This amount is what is needed to just to pay off the unfunded liability, not the total cost of providing KPERS benefits.
If trends continue, Poulson said that by the 2020s the state would have to contribute 24 percent of payroll to KPERS. Spending at this level would require large cuts to programs or large tax increases.
Some states have successfully reformed their state pension plans, and Kansas needs to look at these states as models. The most important reform. Poulson said, is to replace the present defined-benefit plan with a defined-contribution plan, commonly known as a 401(k) plan. The private sector has been doing this for the last three decades, he said.
Part of the problem is that legislators have refused to recognize the problem with state employee pension plans. Poulson recounted how six or seven years ago he told Kansas legislators that they needed to pay attention to KPERS and its problems, and to start addressing the unfunded liability. But legislators assured him that KPERS was fine, and there was no cause for worry. “I couldn’t get anyone to listen to me,” he said. Now, he said legislators in Kansas are finally addressing the problem, although still not properly, he added.
Critics say that if states offer defined-contribution instead of defined-benefit plans to new employees, they won’t be able to pay off the unfunded liabilities of their defined-benefit plans. Poulson pointed to Michigan as an example of a state that switched to defined-contribution plan, and has improved its ratio of assets to liabilities, meaning the unfunded liability problem is less severe.
Eight states have a hybrid-contribution plan, which have both defined-benefit and defined-contribution aspects. Utah was in a position similar to Kansas, and after implementing a hybrid plan, is on the track to paying off its unfunded liability.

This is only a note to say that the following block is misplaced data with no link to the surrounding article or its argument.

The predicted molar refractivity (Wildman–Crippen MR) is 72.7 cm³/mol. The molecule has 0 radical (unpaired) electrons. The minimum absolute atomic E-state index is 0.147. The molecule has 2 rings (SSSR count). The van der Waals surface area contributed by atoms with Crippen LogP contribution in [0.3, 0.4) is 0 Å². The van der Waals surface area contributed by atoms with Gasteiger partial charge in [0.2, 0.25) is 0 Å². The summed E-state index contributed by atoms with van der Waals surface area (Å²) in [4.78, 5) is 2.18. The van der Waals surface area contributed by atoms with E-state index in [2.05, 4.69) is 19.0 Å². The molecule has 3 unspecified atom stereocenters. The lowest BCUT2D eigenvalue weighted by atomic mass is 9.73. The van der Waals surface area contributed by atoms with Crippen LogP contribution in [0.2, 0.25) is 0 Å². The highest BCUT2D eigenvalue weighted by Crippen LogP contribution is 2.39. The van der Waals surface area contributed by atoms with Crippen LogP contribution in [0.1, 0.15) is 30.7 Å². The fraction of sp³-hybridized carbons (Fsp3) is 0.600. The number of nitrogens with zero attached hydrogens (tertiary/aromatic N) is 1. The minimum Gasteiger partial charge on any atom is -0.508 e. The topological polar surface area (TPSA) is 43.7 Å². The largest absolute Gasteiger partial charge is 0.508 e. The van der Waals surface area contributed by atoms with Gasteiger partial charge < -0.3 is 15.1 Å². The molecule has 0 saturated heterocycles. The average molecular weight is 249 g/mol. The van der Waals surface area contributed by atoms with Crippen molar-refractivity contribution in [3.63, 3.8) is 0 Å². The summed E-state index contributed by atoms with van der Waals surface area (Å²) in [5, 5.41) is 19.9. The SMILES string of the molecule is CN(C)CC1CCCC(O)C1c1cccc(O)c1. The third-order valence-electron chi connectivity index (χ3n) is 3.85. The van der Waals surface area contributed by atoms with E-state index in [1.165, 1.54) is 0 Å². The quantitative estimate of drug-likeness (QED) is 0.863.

Another reform that states, especially Kansas, must consider is that the burden of retiring the unfunded liability must be born not only by taxpayers and new employees. Current employees and retirees must help, too. Employees must increase their contributions. Retirees need to accept less generous cost of living adjustments. The retirement age and the years of service needed to qualify for benefits both need to be raised. The way that final average salary, a component of benefit calculations, needs to be reformed too. Currently workers may use overtime or other techniques to raise their final average salary so that they receive a larger pension benefit.
Poulson noted that Kansas legislators are finally starting to “get it” as far as realizing the seriousness of the KPERS problem. There are two bills active in the current session of the legislature. The bill passed by the House of Representatives places new employees in a defined-contribution plan, while the Senate bill keeps the present defined-benefit plan. Neither bill, however, includes fundamental cost-reducing reforms mentioned above and that are happening in other states.